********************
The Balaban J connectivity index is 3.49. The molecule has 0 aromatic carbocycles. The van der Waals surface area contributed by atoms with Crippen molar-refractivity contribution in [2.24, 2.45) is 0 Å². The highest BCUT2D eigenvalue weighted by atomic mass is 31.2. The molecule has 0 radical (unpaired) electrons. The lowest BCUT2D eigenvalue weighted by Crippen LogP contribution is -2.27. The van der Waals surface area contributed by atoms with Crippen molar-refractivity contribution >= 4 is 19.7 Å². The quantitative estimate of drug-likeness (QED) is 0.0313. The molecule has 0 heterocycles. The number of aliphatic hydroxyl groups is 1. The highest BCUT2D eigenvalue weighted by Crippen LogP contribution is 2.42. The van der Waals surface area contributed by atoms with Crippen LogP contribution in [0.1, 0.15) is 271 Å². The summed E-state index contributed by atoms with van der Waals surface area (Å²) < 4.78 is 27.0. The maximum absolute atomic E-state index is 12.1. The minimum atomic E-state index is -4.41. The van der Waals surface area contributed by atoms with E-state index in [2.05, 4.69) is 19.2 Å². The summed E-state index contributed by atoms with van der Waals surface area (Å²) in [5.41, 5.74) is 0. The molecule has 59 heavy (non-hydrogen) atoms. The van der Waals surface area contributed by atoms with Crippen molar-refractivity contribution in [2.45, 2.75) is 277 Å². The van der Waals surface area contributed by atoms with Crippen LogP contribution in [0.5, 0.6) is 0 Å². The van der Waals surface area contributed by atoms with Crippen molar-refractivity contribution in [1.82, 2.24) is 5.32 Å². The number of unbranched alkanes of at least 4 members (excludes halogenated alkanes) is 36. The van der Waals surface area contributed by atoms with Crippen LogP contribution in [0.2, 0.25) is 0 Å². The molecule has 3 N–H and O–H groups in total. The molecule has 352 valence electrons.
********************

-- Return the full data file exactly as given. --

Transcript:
The Balaban J connectivity index is 3.49. The molecule has 0 aromatic carbocycles. The van der Waals surface area contributed by atoms with Crippen molar-refractivity contribution in [2.24, 2.45) is 0 Å². The highest BCUT2D eigenvalue weighted by atomic mass is 31.2. The molecule has 0 radical (unpaired) electrons. The lowest BCUT2D eigenvalue weighted by Crippen LogP contribution is -2.27. The van der Waals surface area contributed by atoms with Crippen molar-refractivity contribution >= 4 is 19.7 Å². The quantitative estimate of drug-likeness (QED) is 0.0313. The molecule has 0 heterocycles. The number of aliphatic hydroxyl groups is 1. The highest BCUT2D eigenvalue weighted by Crippen LogP contribution is 2.42. The van der Waals surface area contributed by atoms with Crippen LogP contribution in [0.1, 0.15) is 271 Å². The summed E-state index contributed by atoms with van der Waals surface area (Å²) < 4.78 is 27.0. The maximum absolute atomic E-state index is 12.1. The minimum atomic E-state index is -4.41. The van der Waals surface area contributed by atoms with E-state index in [2.05, 4.69) is 19.2 Å². The summed E-state index contributed by atoms with van der Waals surface area (Å²) in [5.41, 5.74) is 0. The molecule has 59 heavy (non-hydrogen) atoms. The van der Waals surface area contributed by atoms with Crippen molar-refractivity contribution in [2.45, 2.75) is 277 Å². The van der Waals surface area contributed by atoms with Crippen LogP contribution in [0.5, 0.6) is 0 Å². The van der Waals surface area contributed by atoms with Crippen molar-refractivity contribution in [1.82, 2.24) is 5.32 Å². The number of unbranched alkanes of at least 4 members (excludes halogenated alkanes) is 36. The van der Waals surface area contributed by atoms with Crippen LogP contribution in [0.2, 0.25) is 0 Å². The molecule has 3 N–H and O–H groups in total. The molecule has 352 valence electrons.